Exercises for Computational Physics I.




Course Description

This course addresses the students participating in the Lecture of Computational Physics I held by Professor Allen Caldwell. The topics presented in the lecture will be discussed here in greater detail, supplemented by additional material and examples. Problems will be described and discussed during the recitation. The homework problems assigned during the lecture will be discussed after the hand-in date.


Allen Caldwell | Manuela Jelen | Jing Liu

This course is given by Manuela Jelen together with me under the supervision of Professor Allen Caldwell. If you have any question, Please do not hesitate to contact us.

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Exercise I

Lecture 1 | Exercise (pdf) | Homework | back to top

Questions raised from the recitation

Q: How can I run ROOT in a CIP computer?

A: you have to do some special configurations before you can run ROOT in CIP. Please type after your shell prompt (e.g. ">"):
> source /etc/profile.local
> ini ROOT
> root
Don't type the shell prompt ">" in your console.

You can also intall ROOT by yourselves. Please follow the installation guide in ROOT homepage.

Q: Is ROOT macro the same as normal C++ file?

A: No. ROOT embeds a C/C++ interpreter named CINT to be able to execute scripts (macro) and command line input which have syntax similar to C/C++. The codes in the macros and the command lines have looser syntax requirement than normal C++ source, which makes it easier for part-time programmers to develop their small size codes to deal with special problems. But meanwhile, it means that CINT scripts are non-trivial to convert to compilable C++ source. Though there are some criticisms for CINT, it does make life easier for the physicists who don't care too much about the syntax.

Q: Are the codes in the ROOT macro executed interpretively?

A: Yes, if you execute the macro in the ROOT command line, CINT will interpret the codes line by line. Of course the execution speed is much slower than that of the compiled C++ codes. But the advantage is that when you change something in your macro you can rapidly get the result by using CINT. To sum up, execution time is not critical for physicists, but rapid problem-solving is.

Q: Can I write a standalone macro?

A: Yes, you can. It means that you don't use CINT to interpret it, but use common compiler to compile it and then execute the executable file. To do so, you have to write it exactly like a C++ program, including header files that you need, linking ROOT libraries during the compiling. There are some examples that you can follow in $ROOTSYS/test directory.

Q: I don't see any relation between the objects of TGraph and TCanvas in freefalling.C. How can the object of TGraph know where to draw the result?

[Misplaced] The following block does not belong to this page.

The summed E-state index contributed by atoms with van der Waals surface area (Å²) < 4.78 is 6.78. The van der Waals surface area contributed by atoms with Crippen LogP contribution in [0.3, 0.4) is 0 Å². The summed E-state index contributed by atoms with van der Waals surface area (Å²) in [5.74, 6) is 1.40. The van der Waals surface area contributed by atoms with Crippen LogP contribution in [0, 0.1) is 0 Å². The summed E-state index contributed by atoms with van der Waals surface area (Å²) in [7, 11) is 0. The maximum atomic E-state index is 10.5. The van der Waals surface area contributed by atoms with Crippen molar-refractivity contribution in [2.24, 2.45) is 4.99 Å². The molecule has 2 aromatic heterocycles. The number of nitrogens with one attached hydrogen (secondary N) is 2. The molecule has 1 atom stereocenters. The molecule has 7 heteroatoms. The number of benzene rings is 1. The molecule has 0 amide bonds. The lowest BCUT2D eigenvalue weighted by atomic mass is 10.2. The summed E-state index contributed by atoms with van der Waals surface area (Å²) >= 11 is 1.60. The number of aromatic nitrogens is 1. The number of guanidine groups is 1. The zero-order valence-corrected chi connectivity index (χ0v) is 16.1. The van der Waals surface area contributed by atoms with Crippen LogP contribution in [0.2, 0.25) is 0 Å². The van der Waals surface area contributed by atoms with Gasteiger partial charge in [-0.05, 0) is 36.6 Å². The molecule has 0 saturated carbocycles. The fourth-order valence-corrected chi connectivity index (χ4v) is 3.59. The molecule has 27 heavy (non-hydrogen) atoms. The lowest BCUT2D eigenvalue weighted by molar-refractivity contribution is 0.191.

A: Please check the source codes of the Draw() function in TGraph. Pay attention to the last two lines. You may find the reason.

Exercise II

Lecture 2 | Pi.C | a4b4.C | back to top

Linux Basic

Exercise III

Lecture 3 | Exercise | interpolation.C | back to top

Exercise IV

Lecture 4 | Bicycle.C | back to top

Reading Material of "C++ Class"

Reading Material of "C++ namespace"

Ideas from You

Fabian designed a set of classes to deal with the first order ODE of the form dx/dt = function(x, t) in general. This is a nice try. We will keep picking up some nice parts from your homework. Long for your contributions :-)

Exercise V

Lecture 5 | back to top

Adaptive Step Size

AdaptiveStepSize.C | Graphic Result

Something need to notice:

  • You don't need a very complex method to search for the most suitable step size. For this special purpose, You can just use a simple one, like Euler Method. And once you get the right step size, you can use any method that you like to calculate the results.
  • In this case, we try to solve dx2/d2t = -k/m*x, you have two variables dx and dv that you can use to compare to the specified accuracy ("eps" in the codes). Try both of them and see what would happen.

2nd and 4th Order Runge-Kutta

Oscillation.C | Graphic Result

Something need to notice:

the 2nd order Runge-Kutta method works better than the 4th one in this special case.

Planetary Motion

planetary.C | Graphic Result

Something need to notice:

I don't have time to comment this macro well. Check it if you are interested in it enough. In most of the case we will have a circle like orbit, which means sometimes the orbit changes rapidly on "x", sometimes on "y". If you compare dx with specified accuracy to search suitable step size, you will get good step size for "x" not for "y", you will lose accuracy on some parts of the whole orbit. If you compare dy with specified accuracy, you will lose accuracy on other parts of the whole orbit. Seems not need to implement adaptive step method in this special case.

Exercise VI

Lecture 6 | back to top

The Sun, Earth and Moon

sem.C | Graphic Result

The main tip here is that you can use a class named TVector3 provided by ROOT to simplify the codes. You can calculate the problem by using vectors, and don't need to loop over all 3 axises, X, Y, Z.